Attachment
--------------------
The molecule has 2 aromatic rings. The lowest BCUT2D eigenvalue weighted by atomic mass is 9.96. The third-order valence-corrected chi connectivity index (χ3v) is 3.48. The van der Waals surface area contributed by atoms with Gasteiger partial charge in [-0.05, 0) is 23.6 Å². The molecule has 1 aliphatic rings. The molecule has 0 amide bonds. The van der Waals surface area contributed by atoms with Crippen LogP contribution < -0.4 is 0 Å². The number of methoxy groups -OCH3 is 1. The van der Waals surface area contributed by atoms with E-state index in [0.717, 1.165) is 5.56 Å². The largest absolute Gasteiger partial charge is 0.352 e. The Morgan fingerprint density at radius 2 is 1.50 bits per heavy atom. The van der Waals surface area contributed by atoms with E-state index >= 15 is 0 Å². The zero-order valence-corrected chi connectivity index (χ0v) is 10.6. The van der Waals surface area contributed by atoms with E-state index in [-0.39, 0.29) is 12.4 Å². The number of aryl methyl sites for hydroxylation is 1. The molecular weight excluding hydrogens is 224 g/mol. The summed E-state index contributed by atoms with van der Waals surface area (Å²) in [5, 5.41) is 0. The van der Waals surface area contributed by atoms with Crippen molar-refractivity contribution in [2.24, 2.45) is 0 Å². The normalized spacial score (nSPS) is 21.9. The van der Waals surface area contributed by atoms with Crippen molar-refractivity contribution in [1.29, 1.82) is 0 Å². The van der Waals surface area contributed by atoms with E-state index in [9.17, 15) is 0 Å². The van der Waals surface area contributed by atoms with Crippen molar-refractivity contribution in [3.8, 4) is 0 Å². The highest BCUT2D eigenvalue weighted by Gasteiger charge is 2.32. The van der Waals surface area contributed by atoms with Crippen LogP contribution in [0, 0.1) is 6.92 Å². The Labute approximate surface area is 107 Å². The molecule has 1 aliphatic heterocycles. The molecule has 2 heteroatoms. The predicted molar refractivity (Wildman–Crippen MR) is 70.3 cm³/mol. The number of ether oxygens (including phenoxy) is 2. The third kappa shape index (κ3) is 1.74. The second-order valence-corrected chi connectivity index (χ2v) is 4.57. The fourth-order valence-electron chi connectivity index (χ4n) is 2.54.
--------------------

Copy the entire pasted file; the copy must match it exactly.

The molecule has 2 aromatic rings. The lowest BCUT2D eigenvalue weighted by atomic mass is 9.96. The third-order valence-corrected chi connectivity index (χ3v) is 3.48. The van der Waals surface area contributed by atoms with Gasteiger partial charge in [-0.05, 0) is 23.6 Å². The molecule has 1 aliphatic rings. The molecule has 0 amide bonds. The van der Waals surface area contributed by atoms with Crippen LogP contribution < -0.4 is 0 Å². The number of methoxy groups -OCH3 is 1. The van der Waals surface area contributed by atoms with E-state index in [0.717, 1.165) is 5.56 Å². The largest absolute Gasteiger partial charge is 0.352 e. The Morgan fingerprint density at radius 2 is 1.50 bits per heavy atom. The van der Waals surface area contributed by atoms with E-state index >= 15 is 0 Å². The zero-order valence-corrected chi connectivity index (χ0v) is 10.6. The van der Waals surface area contributed by atoms with E-state index in [-0.39, 0.29) is 12.4 Å². The number of aryl methyl sites for hydroxylation is 1. The molecular weight excluding hydrogens is 224 g/mol. The summed E-state index contributed by atoms with van der Waals surface area (Å²) in [5, 5.41) is 0. The van der Waals surface area contributed by atoms with Crippen molar-refractivity contribution in [2.24, 2.45) is 0 Å². The normalized spacial score (nSPS) is 21.9. The van der Waals surface area contributed by atoms with Crippen molar-refractivity contribution in [1.29, 1.82) is 0 Å². The van der Waals surface area contributed by atoms with E-state index in [9.17, 15) is 0 Å². The van der Waals surface area contributed by atoms with Crippen molar-refractivity contribution in [3.8, 4) is 0 Å². The highest BCUT2D eigenvalue weighted by Gasteiger charge is 2.32. The van der Waals surface area contributed by atoms with Crippen LogP contribution in [0, 0.1) is 6.92 Å². The Labute approximate surface area is 107 Å². The molecule has 1 aliphatic heterocycles. The molecule has 2 heteroatoms. The predicted molar refractivity (Wildman–Crippen MR) is 70.3 cm³/mol. The number of ether oxygens (including phenoxy) is 2. The third kappa shape index (κ3) is 1.74. The second-order valence-corrected chi connectivity index (χ2v) is 4.57. The fourth-order valence-electron chi connectivity index (χ4n) is 2.54.